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Picture more flexibility in our views about scholarship

March 4, 2014

One of the best decisions I made this year was to purposefully visit as many academic departments as I could fit into my schedule during the academic year. I have delighted in the conversations and getting to know many of the incredibly hard-working and dedicated faculty and staff we have here at RIT. Much of the conversation has centered on the semester conversion but there have been great discussions on topics such as promotion, bureaucratic paperwork, work overload, and scholarship.

I found the discussions on scholarship particularly enlightening and they forced me to think about whether we have enough flexibility to acknowledge the various forms of research, creative work, and scholarship that faculty are doing. The fact of the matter is that faculty are not just writing papers - they are doing so much more. They're performing music or dance, creating exhibitions, writing software code, building medical devices, designing and crafting furniture and glass works of art, and so much more.

Take for example Professor Liz Lawley's 2009 interactive game entitled "Picture the Impossible". A community-based game that was jointly developed by the Liz's Lab for Social Computing and the Rochester Democrat and Chronicle, “Picture the Impossible” attracted over 5,000 participants from the Rochester region. The thrust of the game was to explore the City of Rochester and encourage creativity and charitable giving. It was a huge success in so many ways and experts, ranging from traditional newspaper reporters to professional game critics, gave it outstanding reviews (Hint: external validation). And it was all documented and disseminated by the website which you can still visit at I think you see where I'm headed with all this: “Picture the Impossible” was documented, disseminated, and peer-reviewed. Here the documentation was not a paper but a website, the dissemination included over 5,000 people from the Rochester area, and the peers were not academic peers necessarily but experts in their own way. It is an excellent example of Boyer's Scholarship of Application. Of course, not content with just the experience, Liz has since given a number of presentations about the game at both academic and industry events.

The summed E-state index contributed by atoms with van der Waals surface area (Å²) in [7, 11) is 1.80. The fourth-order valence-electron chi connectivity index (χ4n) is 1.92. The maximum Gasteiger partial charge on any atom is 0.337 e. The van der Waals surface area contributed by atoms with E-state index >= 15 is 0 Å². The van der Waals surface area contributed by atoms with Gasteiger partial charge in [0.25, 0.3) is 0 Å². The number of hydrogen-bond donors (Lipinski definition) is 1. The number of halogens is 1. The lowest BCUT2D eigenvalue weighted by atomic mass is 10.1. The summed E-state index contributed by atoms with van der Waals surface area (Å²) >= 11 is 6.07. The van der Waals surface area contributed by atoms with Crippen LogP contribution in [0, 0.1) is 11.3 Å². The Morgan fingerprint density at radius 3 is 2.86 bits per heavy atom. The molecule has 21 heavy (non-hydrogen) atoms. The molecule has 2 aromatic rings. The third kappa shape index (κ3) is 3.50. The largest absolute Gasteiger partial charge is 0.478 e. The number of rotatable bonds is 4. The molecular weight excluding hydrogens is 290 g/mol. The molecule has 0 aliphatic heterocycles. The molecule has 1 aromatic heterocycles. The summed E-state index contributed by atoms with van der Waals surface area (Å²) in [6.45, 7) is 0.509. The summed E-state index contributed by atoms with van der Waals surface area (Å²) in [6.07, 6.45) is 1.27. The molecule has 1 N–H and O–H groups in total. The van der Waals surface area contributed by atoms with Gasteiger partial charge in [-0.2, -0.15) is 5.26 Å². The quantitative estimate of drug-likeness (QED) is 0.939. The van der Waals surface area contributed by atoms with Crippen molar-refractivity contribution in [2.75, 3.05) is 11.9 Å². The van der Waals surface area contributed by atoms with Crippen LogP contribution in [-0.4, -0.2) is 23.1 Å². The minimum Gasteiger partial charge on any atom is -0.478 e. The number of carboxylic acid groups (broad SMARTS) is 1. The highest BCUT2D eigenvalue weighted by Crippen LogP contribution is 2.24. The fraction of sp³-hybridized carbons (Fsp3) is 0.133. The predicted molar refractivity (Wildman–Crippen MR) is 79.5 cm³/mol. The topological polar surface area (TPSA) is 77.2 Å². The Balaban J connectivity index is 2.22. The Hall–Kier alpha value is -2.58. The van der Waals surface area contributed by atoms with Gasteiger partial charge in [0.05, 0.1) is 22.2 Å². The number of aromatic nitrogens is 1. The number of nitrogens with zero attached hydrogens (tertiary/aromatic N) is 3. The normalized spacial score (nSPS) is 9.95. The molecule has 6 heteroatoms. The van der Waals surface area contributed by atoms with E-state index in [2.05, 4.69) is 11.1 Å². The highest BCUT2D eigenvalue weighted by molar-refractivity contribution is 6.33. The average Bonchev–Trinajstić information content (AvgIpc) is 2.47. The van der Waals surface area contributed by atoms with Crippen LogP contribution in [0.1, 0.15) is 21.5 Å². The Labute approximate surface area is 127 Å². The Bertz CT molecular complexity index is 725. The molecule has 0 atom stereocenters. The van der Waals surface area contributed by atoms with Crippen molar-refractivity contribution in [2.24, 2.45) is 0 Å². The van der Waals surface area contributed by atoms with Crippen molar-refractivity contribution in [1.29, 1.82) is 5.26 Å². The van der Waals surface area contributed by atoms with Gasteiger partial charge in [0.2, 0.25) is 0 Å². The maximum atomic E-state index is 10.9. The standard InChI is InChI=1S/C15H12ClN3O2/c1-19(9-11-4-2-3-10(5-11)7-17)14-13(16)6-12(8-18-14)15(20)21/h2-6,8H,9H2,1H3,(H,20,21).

The point of this example is that faculty are doing some amazing things and we need to have the flexibility to judge it accordingly. So after months of discussions with faculty, chairs and deans, I have drafted a thought paper on scholarship for the campus to consider, discuss, and reflect. You can find the thought paper on my website under Priorities/Research and Innovation. The paper serves many objectives but mostly it is intended to provoke a discussion with the hopes that we calibrate our approach to scholarship with maximal flexibility in mind. I hope you will take a moment to give it a read.